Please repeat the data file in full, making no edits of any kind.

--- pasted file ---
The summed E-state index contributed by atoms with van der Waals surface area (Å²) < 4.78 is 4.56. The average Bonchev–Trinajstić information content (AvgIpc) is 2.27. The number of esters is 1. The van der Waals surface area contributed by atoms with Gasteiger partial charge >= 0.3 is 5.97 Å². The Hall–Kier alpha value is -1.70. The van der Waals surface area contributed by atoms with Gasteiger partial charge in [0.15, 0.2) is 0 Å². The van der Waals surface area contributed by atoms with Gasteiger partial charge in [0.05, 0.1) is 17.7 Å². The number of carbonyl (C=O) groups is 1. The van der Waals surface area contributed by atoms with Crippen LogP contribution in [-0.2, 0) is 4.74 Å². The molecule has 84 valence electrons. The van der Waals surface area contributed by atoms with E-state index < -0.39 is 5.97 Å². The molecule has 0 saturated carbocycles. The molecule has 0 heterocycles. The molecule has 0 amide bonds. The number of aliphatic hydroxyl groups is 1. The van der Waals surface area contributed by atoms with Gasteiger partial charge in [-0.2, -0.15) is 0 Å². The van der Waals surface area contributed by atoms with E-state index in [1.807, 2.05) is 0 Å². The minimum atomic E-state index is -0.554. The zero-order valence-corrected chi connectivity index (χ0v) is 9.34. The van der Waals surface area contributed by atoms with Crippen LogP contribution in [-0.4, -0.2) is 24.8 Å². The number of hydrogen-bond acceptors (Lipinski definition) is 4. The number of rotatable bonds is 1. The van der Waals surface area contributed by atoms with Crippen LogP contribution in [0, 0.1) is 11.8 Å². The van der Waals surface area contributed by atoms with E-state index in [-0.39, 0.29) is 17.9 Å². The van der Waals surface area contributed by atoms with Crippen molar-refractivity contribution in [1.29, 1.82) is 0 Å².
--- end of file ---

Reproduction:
The summed E-state index contributed by atoms with van der Waals surface area (Å²) < 4.78 is 4.56. The average Bonchev–Trinajstić information content (AvgIpc) is 2.27. The number of esters is 1. The van der Waals surface area contributed by atoms with Gasteiger partial charge >= 0.3 is 5.97 Å². The Hall–Kier alpha value is -1.70. The van der Waals surface area contributed by atoms with Gasteiger partial charge in [0.15, 0.2) is 0 Å². The van der Waals surface area contributed by atoms with Gasteiger partial charge in [0.05, 0.1) is 17.7 Å². The number of carbonyl (C=O) groups is 1. The van der Waals surface area contributed by atoms with Crippen LogP contribution in [-0.2, 0) is 4.74 Å². The molecule has 84 valence electrons. The van der Waals surface area contributed by atoms with E-state index < -0.39 is 5.97 Å². The molecule has 0 saturated carbocycles. The molecule has 0 heterocycles. The molecule has 0 amide bonds. The number of aliphatic hydroxyl groups is 1. The van der Waals surface area contributed by atoms with Gasteiger partial charge in [-0.2, -0.15) is 0 Å². The van der Waals surface area contributed by atoms with E-state index in [1.807, 2.05) is 0 Å². The minimum atomic E-state index is -0.554. The zero-order valence-corrected chi connectivity index (χ0v) is 9.34. The van der Waals surface area contributed by atoms with Crippen LogP contribution in [-0.4, -0.2) is 24.8 Å². The number of hydrogen-bond acceptors (Lipinski definition) is 4. The number of rotatable bonds is 1. The van der Waals surface area contributed by atoms with Crippen LogP contribution in [0, 0.1) is 11.8 Å². The van der Waals surface area contributed by atoms with E-state index in [-0.39, 0.29) is 17.9 Å². The van der Waals surface area contributed by atoms with Crippen molar-refractivity contribution in [1.29, 1.82) is 0 Å².